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Not quite sure what these tables are, but they are outputs of some sort.
X Axis being RPM, and Y axis is unknown, I haven't seen breakpoints like that, so its definitely something specific to the inverter.

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This one is RPM on the Y axis, Unknown X
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No idea what this long table is, maybe something with Regeneration.
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Then there are these 2 this could be Assist while the following could be Regen
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Regen maybe?
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Not quite sure what these tables are, but they are outputs of some sort.
X Axis being RPM, and Y axis is unknown, I haven't seen breakpoints like that, so its definitely something specific to the inverter.
Are you using Ghidra for disassembly or something else?
If you want to share the instructions which read this data, i might be able to help there.

Second one might be max regen with X being the battery temps.
This might help:
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Are you using Ghidra for disassembly or something else?
If you want to share the instructions which read this data, i might be able to help there.

Second one might be max regen with X being the battery temps.
This might help:
View attachment 69835
Temps are usually represented as C with a .1 multiplier, I suppose it could be made granular like that but seems odd.

I use ghidra for reversing the roms, I can share a ghidrazip with you, with the table structures setup but its not a complete rom dump until someone wants to give it a whirl, If you have an Openport 2.0 i can send you app to dump a whole bin with, which would be greatly helpful for some of the context of the rom, since its missing the first 64kb of data.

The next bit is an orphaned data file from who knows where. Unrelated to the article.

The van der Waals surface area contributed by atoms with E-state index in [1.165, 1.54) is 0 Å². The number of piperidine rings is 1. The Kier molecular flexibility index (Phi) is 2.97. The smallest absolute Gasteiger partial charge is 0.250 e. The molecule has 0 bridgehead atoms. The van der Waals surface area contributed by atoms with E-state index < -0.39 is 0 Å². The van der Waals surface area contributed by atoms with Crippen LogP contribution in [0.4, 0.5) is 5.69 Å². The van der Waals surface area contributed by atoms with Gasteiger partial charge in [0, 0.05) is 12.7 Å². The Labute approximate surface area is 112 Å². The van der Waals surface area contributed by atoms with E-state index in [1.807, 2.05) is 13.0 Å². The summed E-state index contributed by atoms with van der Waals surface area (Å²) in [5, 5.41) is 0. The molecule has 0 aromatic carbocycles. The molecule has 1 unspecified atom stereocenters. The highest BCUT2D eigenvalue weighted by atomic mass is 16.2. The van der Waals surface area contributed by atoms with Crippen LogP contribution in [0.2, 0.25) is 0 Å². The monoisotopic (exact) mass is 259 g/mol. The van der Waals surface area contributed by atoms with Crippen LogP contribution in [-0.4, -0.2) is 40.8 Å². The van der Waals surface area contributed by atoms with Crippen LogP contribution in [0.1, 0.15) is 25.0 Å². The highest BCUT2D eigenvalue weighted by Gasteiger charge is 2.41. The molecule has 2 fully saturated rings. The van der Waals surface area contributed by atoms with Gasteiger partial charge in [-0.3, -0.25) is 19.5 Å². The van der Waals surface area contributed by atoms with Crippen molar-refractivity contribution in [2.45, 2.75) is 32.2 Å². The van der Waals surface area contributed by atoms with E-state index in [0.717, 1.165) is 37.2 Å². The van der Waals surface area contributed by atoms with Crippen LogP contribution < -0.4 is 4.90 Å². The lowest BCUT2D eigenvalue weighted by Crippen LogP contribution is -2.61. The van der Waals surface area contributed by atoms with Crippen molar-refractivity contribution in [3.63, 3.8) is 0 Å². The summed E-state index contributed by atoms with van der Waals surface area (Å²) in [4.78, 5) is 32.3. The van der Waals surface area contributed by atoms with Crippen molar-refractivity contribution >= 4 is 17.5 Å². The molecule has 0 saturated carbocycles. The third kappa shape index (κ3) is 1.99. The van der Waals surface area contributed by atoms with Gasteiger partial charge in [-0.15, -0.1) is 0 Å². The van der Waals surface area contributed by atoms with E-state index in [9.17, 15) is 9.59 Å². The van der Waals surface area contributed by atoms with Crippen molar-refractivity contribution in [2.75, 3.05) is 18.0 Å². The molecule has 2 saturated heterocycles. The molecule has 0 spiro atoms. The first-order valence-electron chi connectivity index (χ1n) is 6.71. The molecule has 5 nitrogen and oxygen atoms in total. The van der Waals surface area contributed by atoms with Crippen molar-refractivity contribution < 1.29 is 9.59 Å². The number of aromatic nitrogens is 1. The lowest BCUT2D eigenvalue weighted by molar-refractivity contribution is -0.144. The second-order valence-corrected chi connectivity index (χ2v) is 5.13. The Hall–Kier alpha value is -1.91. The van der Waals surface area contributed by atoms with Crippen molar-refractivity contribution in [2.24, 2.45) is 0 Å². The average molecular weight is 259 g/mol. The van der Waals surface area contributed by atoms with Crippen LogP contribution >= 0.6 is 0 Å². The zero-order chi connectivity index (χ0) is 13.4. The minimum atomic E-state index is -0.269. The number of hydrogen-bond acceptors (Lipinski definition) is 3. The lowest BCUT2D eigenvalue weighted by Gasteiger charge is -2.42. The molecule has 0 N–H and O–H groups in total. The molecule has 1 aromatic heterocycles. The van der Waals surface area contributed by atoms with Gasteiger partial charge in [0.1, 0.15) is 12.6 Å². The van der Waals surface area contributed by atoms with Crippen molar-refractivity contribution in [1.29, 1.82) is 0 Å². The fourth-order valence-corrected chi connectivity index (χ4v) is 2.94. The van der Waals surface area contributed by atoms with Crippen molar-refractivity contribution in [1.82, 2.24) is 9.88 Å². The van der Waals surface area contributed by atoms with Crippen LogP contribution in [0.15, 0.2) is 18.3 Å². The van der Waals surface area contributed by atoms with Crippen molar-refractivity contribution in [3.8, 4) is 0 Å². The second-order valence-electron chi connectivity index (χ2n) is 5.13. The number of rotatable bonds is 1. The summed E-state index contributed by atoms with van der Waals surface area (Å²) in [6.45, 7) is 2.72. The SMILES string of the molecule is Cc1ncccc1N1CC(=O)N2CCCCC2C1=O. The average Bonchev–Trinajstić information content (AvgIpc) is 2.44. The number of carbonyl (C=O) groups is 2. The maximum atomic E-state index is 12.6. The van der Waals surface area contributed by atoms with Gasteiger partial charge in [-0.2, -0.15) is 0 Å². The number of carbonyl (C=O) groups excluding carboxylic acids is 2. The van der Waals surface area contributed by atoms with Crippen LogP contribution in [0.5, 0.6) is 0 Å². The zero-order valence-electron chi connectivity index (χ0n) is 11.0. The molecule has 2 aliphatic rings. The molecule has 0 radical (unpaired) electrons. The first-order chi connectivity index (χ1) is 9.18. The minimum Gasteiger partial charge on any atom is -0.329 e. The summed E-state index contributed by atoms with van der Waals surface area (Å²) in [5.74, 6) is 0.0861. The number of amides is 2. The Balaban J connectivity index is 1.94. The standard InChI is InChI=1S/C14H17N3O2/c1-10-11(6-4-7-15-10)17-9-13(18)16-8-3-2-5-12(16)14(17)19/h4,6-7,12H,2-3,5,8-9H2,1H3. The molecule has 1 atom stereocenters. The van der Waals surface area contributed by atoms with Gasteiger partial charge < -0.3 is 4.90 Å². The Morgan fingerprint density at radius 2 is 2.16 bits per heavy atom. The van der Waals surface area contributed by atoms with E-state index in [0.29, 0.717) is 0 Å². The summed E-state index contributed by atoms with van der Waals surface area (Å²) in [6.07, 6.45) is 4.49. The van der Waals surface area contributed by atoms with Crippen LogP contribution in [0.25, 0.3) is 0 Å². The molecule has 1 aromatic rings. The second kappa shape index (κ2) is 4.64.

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Discussion Starter · #47 · (Edited)
Interesting tables but I know nothing about roms. I can see a steep learning curve ahead. :unsure:

I suggest the roms dumps etc and disassembly would be better in a separate dedicated thread or this one will get very confusing.

I don't have an openport 2.
 

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Interesting tables but I know nothing about roms. I can see a steep learning curve ahead. :unsure:

I suggest the roms dumps etc and disassembly would be better in a separate dedicated thread or this one will get very confusing.

I don't have an openport 2.
Thats a good idea. I will setup a thread for it, since i want to go as deep as i can into all the available systems, even though i don't have a CRZ, Always wanted one :D
 

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HCH2 Phase sensor front/rear with IC (ST?) 0540A1 0622 M56 removed.
So i think i've narrowed it down.
Passive circuit component Circuit component Hardware programmer Microcontroller Electronic engineering


amp 2 operating shunt regulator with red thermistor (R3) and R1, R2, VR1, VR2, C1.
amp 3 being run as differential for the hall effect sensor output.
amp 4 not being used (both inputs are Vcc+).

The resistor and capacitor at the bottom (C2, R8) filter feedback for amp 3.

That leaves amp 1 which I think is changing the hall effect sensor's lower voltage input based on R4.
If not, I don't think it's a quad amp IC. It almost lines up perfectly but not quite.
 

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Discussion Starter · #53 · (Edited)
@da-coder so how would you modify that circuit to reduce the voltage swing for a given + or - current?

My idea in the example being simulated in Proteus (used in the G1 and HCH1 and CR-Z so far) is along the line of the below.

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The phase sensor is 0-5V output with 2.5V being 0 amps.
So in the simulation with 1.25V input the output is 1.66V

2.5 - 1.66 = 0.84V change instead of 1.25V

67.2% of the voltage swing is being passed through. 32.8% reduction.
67.2% would have to be increased by 50% to get back to 100% = full output.

R3 is already on the main MCM pcb so that is why I added R2 to avoid any offset.

R1 could be variable as the sensor seem to have quite a good current drive capability.